We hold these truths to be self-evident, that all men are created equal, that they are endowed by their Creator with certain unalienable Rights, that among these are Life, Liberty and the pursuit of Happiness.--That to secure these rights, Governments are instituted among Men, deriving their just powers from the consent of the governed, --That whenever any Form of Government becomes destructive of these ends, it is the Right of the People to alter or to abolish it, and to institute new Government, laying its foundation on such principles and organizing its powers in such form, as to them shall seem most likely to effect their Safety and Happiness. Prudence, indeed, will dictate that Governments long established should not be changed for light and transient causes; and accordingly all experience hath shewn, that mankind are more disposed to suffer, while evils are sufferable, than to right themselves by abolishing the forms to which they are accustomed. But when a long train of abuses and usurpations, pursuing invariably the same Object evinces a design to reduce them under absolute Despotism, it is their right, it is their duty, to throw off such Government, and to provide new Guards for their future security.--
The idea of the equality of men (implying also womankind), the idea of the basic rights of mankind, and the idea that government is a man-made machine for the benefit of people, are aspirational goals. At the time this document was written, and even in the fabric of the Constitution, chattel slavery was viewed as a fact of life. The language is centered on men--the idea that women were deserving of the right to vote or serve juries or participate in government did not come until later. We still labor to determine how we partition our voting districts and ensure who has lawful access to the voting franchise of our government to ensure that our government does represent the consent of the governed.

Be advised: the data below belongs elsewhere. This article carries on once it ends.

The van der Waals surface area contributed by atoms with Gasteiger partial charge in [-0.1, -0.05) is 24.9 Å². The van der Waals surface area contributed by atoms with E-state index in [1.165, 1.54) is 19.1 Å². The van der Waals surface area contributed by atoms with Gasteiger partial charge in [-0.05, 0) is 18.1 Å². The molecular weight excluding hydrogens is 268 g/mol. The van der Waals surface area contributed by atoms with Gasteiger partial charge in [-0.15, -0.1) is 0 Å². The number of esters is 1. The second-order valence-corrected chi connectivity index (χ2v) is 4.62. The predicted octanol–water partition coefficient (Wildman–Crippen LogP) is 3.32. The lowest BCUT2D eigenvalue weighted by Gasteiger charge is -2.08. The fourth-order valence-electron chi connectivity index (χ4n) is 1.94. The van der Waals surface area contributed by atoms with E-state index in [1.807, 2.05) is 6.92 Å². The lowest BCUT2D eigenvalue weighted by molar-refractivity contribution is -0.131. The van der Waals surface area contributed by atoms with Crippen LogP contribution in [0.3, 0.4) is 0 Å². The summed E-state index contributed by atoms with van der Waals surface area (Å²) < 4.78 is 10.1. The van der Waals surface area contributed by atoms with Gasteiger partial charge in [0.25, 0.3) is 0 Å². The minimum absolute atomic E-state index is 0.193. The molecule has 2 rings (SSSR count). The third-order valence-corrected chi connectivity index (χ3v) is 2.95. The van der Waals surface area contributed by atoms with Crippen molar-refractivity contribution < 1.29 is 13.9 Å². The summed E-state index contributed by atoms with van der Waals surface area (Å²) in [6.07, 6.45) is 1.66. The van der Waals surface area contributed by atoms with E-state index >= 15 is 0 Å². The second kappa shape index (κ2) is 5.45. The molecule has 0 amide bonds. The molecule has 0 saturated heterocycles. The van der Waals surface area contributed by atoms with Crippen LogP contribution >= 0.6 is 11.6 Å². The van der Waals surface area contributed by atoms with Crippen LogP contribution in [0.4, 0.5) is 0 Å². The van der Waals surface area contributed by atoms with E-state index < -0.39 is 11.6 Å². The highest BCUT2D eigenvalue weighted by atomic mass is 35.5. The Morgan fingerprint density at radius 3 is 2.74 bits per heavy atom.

And we fall short today, as we ever have, only a bit less. We have represented in the parabolic asymptote to something like actual equal treatment under the law (an ideal that was only enshrined in our Constitution in 1868, but which existed in embryonic form, in that wonderful phrase that "all men are created equal") a study in perpetual struggle, a contention among people who sat eternally in the same frame of revolutionary grace as the Founders that there were some injustices that should not stand.
So they did not stand them. They may have held strikes or sit-ins. They marched. They rioted. They got jailed and they got wise. They held though, this wonderful ideal of improving our United States, and creating the "more perfect nation" our Constitution is all about.
There have been failings, but what compels me to celebrate the birthday of this nation, the one that speaks my language, the one where I lay my head, is simple--this country is not perfect, and in the name of this country's security-state, terrible things have been done, from the attempted genocide of the First Nations peoples to the torture at Abu Ghraib and Gitmo.
But I still think we have it in us to better, and we have to. We can recognize what that ideal of "all men are created equal" truly, revolutionarily means, and that it includes those who are not men, or whose gender is even undeclared. We can recognize in the life blood of a fallen citizen anywhere to police brutality, a new understanding of why representative government needs to mean respect for the lives of all our citizens. We can understand that when it is time to change laws to be more inclusive, we should not retcon our religious texts to prevent us from allowing that inclusivity, because once again and always--all of us were created equal. We can and should and will do better, because this is the United States of America, and we are an aspiration nation.